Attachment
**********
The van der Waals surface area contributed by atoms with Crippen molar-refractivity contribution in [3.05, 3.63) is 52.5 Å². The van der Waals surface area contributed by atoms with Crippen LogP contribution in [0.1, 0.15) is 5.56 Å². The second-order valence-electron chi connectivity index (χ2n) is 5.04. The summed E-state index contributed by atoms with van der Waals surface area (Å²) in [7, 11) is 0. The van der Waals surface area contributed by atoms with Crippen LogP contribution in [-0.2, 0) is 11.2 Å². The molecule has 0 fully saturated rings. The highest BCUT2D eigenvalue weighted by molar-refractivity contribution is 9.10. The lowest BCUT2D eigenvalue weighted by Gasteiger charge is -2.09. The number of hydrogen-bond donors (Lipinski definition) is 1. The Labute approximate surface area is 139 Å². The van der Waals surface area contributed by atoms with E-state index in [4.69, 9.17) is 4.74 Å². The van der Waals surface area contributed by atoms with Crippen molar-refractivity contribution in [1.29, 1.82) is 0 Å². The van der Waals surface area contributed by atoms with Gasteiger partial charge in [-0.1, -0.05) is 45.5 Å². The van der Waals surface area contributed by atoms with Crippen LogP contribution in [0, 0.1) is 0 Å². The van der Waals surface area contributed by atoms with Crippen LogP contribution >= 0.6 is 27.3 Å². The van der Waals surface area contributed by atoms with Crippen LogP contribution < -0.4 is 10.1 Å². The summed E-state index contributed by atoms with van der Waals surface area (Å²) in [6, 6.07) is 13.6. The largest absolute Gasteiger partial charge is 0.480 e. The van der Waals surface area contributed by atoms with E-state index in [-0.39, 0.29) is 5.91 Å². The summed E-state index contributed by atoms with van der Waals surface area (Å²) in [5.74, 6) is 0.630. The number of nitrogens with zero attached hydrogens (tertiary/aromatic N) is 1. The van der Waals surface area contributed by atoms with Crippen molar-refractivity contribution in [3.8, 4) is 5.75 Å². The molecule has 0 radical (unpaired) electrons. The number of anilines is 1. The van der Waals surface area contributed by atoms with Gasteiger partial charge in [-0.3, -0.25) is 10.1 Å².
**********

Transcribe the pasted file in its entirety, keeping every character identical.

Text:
The van der Waals surface area contributed by atoms with Crippen molar-refractivity contribution in [3.05, 3.63) is 52.5 Å². The van der Waals surface area contributed by atoms with Crippen LogP contribution in [0.1, 0.15) is 5.56 Å². The second-order valence-electron chi connectivity index (χ2n) is 5.04. The summed E-state index contributed by atoms with van der Waals surface area (Å²) in [7, 11) is 0. The van der Waals surface area contributed by atoms with Crippen LogP contribution in [-0.2, 0) is 11.2 Å². The molecule has 0 fully saturated rings. The highest BCUT2D eigenvalue weighted by molar-refractivity contribution is 9.10. The lowest BCUT2D eigenvalue weighted by Gasteiger charge is -2.09. The number of hydrogen-bond donors (Lipinski definition) is 1. The Labute approximate surface area is 139 Å². The van der Waals surface area contributed by atoms with E-state index in [4.69, 9.17) is 4.74 Å². The van der Waals surface area contributed by atoms with Crippen molar-refractivity contribution in [1.29, 1.82) is 0 Å². The van der Waals surface area contributed by atoms with Gasteiger partial charge in [-0.1, -0.05) is 45.5 Å². The van der Waals surface area contributed by atoms with Crippen LogP contribution in [0, 0.1) is 0 Å². The van der Waals surface area contributed by atoms with Crippen LogP contribution >= 0.6 is 27.3 Å². The van der Waals surface area contributed by atoms with Crippen LogP contribution < -0.4 is 10.1 Å². The summed E-state index contributed by atoms with van der Waals surface area (Å²) in [6, 6.07) is 13.6. The largest absolute Gasteiger partial charge is 0.480 e. The van der Waals surface area contributed by atoms with E-state index in [-0.39, 0.29) is 5.91 Å². The summed E-state index contributed by atoms with van der Waals surface area (Å²) in [5.74, 6) is 0.630. The number of nitrogens with zero attached hydrogens (tertiary/aromatic N) is 1. The van der Waals surface area contributed by atoms with Crippen molar-refractivity contribution in [3.8, 4) is 5.75 Å². The molecule has 0 radical (unpaired) electrons. The number of anilines is 1. The van der Waals surface area contributed by atoms with Gasteiger partial charge in [-0.3, -0.25) is 10.1 Å².